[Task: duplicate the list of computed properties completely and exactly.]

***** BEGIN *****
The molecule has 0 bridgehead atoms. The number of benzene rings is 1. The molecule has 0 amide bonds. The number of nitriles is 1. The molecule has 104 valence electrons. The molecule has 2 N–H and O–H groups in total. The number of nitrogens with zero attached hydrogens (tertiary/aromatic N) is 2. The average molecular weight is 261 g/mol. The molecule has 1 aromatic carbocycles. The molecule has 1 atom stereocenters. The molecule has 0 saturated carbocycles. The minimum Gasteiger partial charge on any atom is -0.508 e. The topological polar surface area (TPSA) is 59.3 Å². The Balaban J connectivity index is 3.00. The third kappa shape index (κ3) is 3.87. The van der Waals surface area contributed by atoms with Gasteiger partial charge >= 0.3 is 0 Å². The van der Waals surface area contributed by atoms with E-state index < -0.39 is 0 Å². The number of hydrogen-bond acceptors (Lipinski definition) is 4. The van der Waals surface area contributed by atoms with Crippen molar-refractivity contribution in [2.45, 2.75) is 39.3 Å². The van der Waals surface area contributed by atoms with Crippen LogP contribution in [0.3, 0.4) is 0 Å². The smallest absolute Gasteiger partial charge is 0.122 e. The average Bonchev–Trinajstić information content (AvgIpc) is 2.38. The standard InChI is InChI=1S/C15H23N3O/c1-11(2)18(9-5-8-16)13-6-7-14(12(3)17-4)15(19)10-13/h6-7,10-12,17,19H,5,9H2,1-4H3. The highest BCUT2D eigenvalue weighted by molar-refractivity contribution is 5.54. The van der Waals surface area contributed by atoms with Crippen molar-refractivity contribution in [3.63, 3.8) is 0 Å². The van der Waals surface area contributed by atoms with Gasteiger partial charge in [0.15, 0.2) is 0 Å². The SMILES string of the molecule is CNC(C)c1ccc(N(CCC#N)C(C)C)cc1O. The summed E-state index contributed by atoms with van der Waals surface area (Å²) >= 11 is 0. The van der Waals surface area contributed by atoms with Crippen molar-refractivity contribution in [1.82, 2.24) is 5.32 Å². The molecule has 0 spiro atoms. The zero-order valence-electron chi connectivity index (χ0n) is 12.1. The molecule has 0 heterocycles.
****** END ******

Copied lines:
The molecule has 0 bridgehead atoms. The number of benzene rings is 1. The molecule has 0 amide bonds. The number of nitriles is 1. The molecule has 104 valence electrons. The molecule has 2 N–H and O–H groups in total. The number of nitrogens with zero attached hydrogens (tertiary/aromatic N) is 2. The average molecular weight is 261 g/mol. The molecule has 1 aromatic carbocycles. The molecule has 1 atom stereocenters. The molecule has 0 saturated carbocycles. The minimum Gasteiger partial charge on any atom is -0.508 e. The topological polar surface area (TPSA) is 59.3 Å². The Balaban J connectivity index is 3.00. The third kappa shape index (κ3) is 3.87. The van der Waals surface area contributed by atoms with Gasteiger partial charge >= 0.3 is 0 Å². The van der Waals surface area contributed by atoms with E-state index < -0.39 is 0 Å². The number of hydrogen-bond acceptors (Lipinski definition) is 4. The van der Waals surface area contributed by atoms with Crippen molar-refractivity contribution in [2.45, 2.75) is 39.3 Å². The van der Waals surface area contributed by atoms with Crippen LogP contribution in [0.3, 0.4) is 0 Å². The smallest absolute Gasteiger partial charge is 0.122 e. The average Bonchev–Trinajstić information content (AvgIpc) is 2.38. The standard InChI is InChI=1S/C15H23N3O/c1-11(2)18(9-5-8-16)13-6-7-14(12(3)17-4)15(19)10-13/h6-7,10-12,17,19H,5,9H2,1-4H3. The highest BCUT2D eigenvalue weighted by molar-refractivity contribution is 5.54. The van der Waals surface area contributed by atoms with Crippen molar-refractivity contribution in [3.63, 3.8) is 0 Å². The van der Waals surface area contributed by atoms with Gasteiger partial charge in [0.15, 0.2) is 0 Å². The SMILES string of the molecule is CNC(C)c1ccc(N(CCC#N)C(C)C)cc1O. The summed E-state index contributed by atoms with van der Waals surface area (Å²) >= 11 is 0. The van der Waals surface area contributed by atoms with Crippen molar-refractivity contribution in [1.82, 2.24) is 5.32 Å². The molecule has 0 spiro atoms. The zero-order valence-electron chi connectivity index (χ0n) is 12.1. The molecule has 0 heterocycles.